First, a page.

China is shifting the focus of a corruption probe in the financial industry to brokerages’ bond underwriting business, the 21st Century Business Herald reported today, citing people it didn’t identify.
Brokerages follow banks, asset-management companies and trusts as the latest target of the Chinese Communist Party’s disciplinary body, the newspaper reported. Authorities are investigating bribery in bond deals especially those involving local government officials in the latest checks, the newspaper said, citing an executive from an unidentified local brokerage.
Chinese President Xi Jinping has pledged to target both “tigers and flies,” officials at the top and bottom of the power ladder, in an anti-corruption campaign he started after taking over as Communist Party chief in November 2012. Corruption was listed second among the public’s top 10 concerns in 2014, up from third in 2013 and seventh in 2012, according to a People’s Daily survey.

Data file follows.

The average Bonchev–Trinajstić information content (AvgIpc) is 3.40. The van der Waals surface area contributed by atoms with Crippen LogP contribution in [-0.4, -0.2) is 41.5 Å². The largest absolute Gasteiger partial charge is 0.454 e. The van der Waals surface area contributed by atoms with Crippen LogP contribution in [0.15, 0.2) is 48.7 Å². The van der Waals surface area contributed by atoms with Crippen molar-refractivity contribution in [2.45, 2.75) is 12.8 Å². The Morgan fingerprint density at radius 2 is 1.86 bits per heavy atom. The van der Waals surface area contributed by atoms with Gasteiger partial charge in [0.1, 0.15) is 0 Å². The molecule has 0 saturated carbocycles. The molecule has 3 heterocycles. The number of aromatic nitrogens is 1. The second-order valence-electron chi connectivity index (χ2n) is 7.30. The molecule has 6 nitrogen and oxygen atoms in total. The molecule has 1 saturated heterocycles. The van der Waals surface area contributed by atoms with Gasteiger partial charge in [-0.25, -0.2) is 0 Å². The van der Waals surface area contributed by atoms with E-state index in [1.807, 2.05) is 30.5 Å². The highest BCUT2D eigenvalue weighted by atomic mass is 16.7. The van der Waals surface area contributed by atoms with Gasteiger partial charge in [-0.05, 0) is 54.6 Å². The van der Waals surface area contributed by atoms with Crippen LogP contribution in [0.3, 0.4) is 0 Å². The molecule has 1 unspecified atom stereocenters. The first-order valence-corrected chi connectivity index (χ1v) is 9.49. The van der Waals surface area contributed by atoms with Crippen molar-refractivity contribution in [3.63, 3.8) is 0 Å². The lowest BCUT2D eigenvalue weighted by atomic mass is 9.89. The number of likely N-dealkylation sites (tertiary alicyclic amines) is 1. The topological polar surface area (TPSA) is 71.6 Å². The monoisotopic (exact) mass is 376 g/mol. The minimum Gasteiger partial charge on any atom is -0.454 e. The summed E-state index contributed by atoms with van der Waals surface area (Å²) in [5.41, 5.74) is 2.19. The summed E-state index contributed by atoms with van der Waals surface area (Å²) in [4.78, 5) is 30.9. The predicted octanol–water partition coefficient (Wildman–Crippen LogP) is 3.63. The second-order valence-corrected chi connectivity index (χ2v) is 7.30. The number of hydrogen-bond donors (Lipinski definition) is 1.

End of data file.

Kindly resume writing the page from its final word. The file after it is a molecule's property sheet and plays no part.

Some securities companies have stopped paying to obtain information on deals as the probe widens, the 21st Century Business Herald said in today’s report. The disciplinary commission didn’t immediately respond to an e-mailed query from Bloomberg News seeking comment.
The China Securities Regulatory Commission should focus on detecting and penalizing corruption and not just developing capital markets, Wang Huimin, the secretary for discipline at the regulator, said, according to a statement on the disciplinary commission’s website on June 15.
Fixed-income transactions were the focus of an investigation last year. Some financial institutions, seeking to move bonds off their balance sheets, have asked other institutions to hold the bonds for them over a certain period for a fee, according to China National Radio. Such transactions open the door to abuses like insider trading and using client funds for trades to generate personal gains, China National Radio said.